Since the arrival of human beings about 12 000 years ago, wetlands have been favorite colonization areas because of their rich food resources. On Marajó Island at the mouth of the Amazon River and in its lower course, Amerindians built large chiefdoms on elevated places that provided protection against flooding (Roosevelt 1999). They sustainably managed the populations of manatees, river turtles, and other game animals and fish, as evidenced by the first Europeans arriving in Amazonia being deeply impressed by the large numbers of these animals. Acuña (1641) gave detailed information about the use of the aquatic resources of the Amazon River and emphasized the fertility of the floodplain. The vegetation cover was only marginally affected by the Amerindians because they did not raise domestic animals, which would have required deforestation for the preparation of pastures. They grew bananas, manioc, corn, vegetables, fruit trees, and medicinal plants in species-rich home gardens on the levees. In pre-Columbian times, the population density in the Amazon River floodplain was approximately 28 humans per km2 in comparison with 1.2 humans per km2 in the nutrient-poor uplands (mean, 14.6) (Denevan 1976).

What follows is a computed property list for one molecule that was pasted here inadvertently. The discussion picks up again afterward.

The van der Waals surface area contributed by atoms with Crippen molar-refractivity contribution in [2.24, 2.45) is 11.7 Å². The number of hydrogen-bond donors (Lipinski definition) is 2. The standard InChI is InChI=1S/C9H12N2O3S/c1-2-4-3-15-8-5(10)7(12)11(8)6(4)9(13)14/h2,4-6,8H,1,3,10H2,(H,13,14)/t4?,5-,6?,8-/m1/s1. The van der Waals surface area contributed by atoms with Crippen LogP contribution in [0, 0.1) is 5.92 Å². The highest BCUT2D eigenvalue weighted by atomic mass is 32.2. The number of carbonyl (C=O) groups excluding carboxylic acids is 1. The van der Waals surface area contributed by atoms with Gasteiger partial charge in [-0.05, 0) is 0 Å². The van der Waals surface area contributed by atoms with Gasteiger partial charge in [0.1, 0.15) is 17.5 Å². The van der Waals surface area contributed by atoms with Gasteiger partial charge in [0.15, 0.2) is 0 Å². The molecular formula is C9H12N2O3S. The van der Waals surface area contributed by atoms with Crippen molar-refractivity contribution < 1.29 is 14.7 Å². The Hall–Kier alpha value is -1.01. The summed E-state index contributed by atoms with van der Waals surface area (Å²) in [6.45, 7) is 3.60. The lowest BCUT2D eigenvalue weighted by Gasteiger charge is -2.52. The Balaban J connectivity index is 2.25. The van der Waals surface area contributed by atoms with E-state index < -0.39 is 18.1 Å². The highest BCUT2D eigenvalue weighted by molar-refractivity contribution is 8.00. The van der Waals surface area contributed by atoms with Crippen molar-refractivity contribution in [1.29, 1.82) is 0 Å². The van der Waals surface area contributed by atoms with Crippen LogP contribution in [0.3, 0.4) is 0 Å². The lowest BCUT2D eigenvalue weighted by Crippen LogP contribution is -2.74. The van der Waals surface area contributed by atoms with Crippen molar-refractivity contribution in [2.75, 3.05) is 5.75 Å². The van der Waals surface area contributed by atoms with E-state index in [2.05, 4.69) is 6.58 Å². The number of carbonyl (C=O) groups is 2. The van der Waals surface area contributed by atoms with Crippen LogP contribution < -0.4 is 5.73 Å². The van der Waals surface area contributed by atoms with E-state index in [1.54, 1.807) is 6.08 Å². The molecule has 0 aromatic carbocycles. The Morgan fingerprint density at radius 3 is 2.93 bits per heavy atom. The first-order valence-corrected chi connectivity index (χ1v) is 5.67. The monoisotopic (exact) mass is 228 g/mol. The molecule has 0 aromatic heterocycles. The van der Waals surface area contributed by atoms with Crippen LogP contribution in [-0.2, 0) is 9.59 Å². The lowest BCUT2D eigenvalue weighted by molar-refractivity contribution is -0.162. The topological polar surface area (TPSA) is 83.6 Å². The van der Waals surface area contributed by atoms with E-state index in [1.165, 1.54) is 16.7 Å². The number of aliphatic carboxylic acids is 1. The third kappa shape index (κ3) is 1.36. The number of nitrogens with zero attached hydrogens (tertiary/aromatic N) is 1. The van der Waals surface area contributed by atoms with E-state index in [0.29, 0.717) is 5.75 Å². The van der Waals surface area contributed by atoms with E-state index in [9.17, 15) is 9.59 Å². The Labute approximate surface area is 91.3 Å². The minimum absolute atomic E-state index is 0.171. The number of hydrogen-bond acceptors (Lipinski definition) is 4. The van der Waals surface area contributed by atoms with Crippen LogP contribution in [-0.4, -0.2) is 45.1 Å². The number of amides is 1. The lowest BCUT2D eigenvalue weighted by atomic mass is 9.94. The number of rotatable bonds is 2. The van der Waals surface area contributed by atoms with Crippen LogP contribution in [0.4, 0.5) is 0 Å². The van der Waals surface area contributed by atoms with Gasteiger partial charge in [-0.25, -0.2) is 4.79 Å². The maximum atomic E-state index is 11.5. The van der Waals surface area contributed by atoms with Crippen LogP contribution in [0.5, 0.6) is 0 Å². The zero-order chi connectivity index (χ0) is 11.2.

After the arrival of the Europeans in 1500, the indigenous population decreased rapidly because of introduced diseases, wars, and slave raidings. Indigenous resource management for subsistence changed to export-oriented exploitation by Europeans, and in a few centuries the previously large populations of turtles and manatees – and later, caimans and otters – were depleted to very low levels.